ABJHI is a national leader in transforming bone and joint health care to produce better patient outcomes and more efficient service delivery. This work has become essential and urgent. The world population is aging and growing. People in developed nations are living longer. There are more people needing better services and expecting great results. This puts health care agencies and facilities under pressure to find ways of delivering services more efficiently and effectively as demand and costs rise while the capacity to pay diminishes. Bone and joint health care is what we work on every day. Nothing else. As ABJHI’s singular area of focus, we are highly knowledgeable about every aspect of it – services, practices, protocols, devices, drugs, medical facilities. We know the terms and speak the vocabulary used by orthopaedic surgeons, rheumatologists and other health care professionals who deliver and manage musculoskeletal care.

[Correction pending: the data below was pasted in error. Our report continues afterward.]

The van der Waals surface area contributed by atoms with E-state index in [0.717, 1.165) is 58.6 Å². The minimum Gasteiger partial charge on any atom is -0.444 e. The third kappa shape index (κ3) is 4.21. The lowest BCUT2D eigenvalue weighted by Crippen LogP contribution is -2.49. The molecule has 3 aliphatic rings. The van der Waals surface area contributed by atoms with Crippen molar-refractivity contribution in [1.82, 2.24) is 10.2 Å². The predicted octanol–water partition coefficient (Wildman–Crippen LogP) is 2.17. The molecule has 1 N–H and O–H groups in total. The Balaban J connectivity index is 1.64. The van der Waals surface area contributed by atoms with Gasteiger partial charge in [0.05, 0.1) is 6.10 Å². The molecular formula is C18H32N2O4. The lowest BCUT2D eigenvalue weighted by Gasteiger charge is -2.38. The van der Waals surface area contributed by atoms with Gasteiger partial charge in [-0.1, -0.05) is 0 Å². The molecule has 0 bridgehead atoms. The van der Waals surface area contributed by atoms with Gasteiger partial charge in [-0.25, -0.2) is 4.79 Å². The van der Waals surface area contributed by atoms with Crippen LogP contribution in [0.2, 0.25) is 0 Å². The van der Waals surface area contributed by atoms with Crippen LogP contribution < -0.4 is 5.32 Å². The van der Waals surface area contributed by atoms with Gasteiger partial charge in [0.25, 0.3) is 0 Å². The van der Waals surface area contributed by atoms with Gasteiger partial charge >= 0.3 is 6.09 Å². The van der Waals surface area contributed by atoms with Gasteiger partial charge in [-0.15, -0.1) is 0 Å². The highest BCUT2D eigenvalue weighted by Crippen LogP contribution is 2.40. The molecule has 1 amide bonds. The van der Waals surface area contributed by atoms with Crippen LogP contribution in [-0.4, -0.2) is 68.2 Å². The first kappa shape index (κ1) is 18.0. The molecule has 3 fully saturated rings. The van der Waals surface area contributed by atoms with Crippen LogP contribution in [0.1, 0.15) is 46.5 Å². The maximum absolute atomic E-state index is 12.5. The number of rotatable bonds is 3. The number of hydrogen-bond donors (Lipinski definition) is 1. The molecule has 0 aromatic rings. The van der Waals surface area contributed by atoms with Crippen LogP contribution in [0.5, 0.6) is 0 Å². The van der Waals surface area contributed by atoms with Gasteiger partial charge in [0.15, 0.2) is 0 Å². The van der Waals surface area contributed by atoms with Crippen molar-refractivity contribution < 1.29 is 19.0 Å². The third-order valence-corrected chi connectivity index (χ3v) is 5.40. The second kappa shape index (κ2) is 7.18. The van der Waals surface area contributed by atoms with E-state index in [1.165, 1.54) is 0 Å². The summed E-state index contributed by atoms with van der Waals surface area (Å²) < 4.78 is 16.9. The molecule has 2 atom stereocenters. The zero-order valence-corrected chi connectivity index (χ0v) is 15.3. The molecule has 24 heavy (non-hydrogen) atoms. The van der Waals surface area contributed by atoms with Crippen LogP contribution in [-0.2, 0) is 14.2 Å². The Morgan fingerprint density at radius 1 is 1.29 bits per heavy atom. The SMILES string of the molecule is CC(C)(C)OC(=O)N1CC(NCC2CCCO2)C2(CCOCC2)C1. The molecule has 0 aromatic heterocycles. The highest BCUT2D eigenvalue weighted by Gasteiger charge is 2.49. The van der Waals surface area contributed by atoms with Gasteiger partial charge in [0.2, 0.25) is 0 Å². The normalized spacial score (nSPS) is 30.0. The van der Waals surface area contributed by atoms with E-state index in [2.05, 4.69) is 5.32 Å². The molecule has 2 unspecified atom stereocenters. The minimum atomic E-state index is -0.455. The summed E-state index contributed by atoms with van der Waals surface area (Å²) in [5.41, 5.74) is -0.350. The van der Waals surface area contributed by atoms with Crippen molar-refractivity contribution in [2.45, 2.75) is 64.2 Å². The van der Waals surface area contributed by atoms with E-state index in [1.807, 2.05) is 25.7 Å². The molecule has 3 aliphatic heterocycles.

Wednesday, July 16, 2014

National Health Expenditure Trends, 1975 to 2013

National Health Expenditure Trends, 1975 to 2013 is the 17th edition of this annual publication. It provides an overview of how much is spent on health care every year, what and whom that money is used for, and where it comes from. It features comparative expenditure data at the provincial/territorial and international levels, as well as Canadian health spending trends from 1975 to the present.
Wednesday, July 2, 2014

Canadian Cancer Statistics 2013

Canadian Cancer Statistics is an annual publication that provides estimates of the burden of cancer in Canada for the current year. This year’s publication also features an in-depth analysis of liver cancer (Chapter 7: Special topic: Liver cancer). This cancer is one of the fastest growing cancer types in Canada with regard to new cases and deaths. It is increasing particularly quickly in men, with an average annual percent increase in incidence of 3.6% (1970 to 2007).
Wednesday, May 28, 2014
Liver Neoplasms.

Past editions Canadian Cancer Statistics

The development of Canadian Cancer Statistics is supported by charitable funds collected by the Canadian Cancer Society and by in-kind support from the Public Health Agency of Canada and Statistics Canada. For print versions of past editions (1987–2011), contact Starting with the 2012 edition, this publication is only available electronically.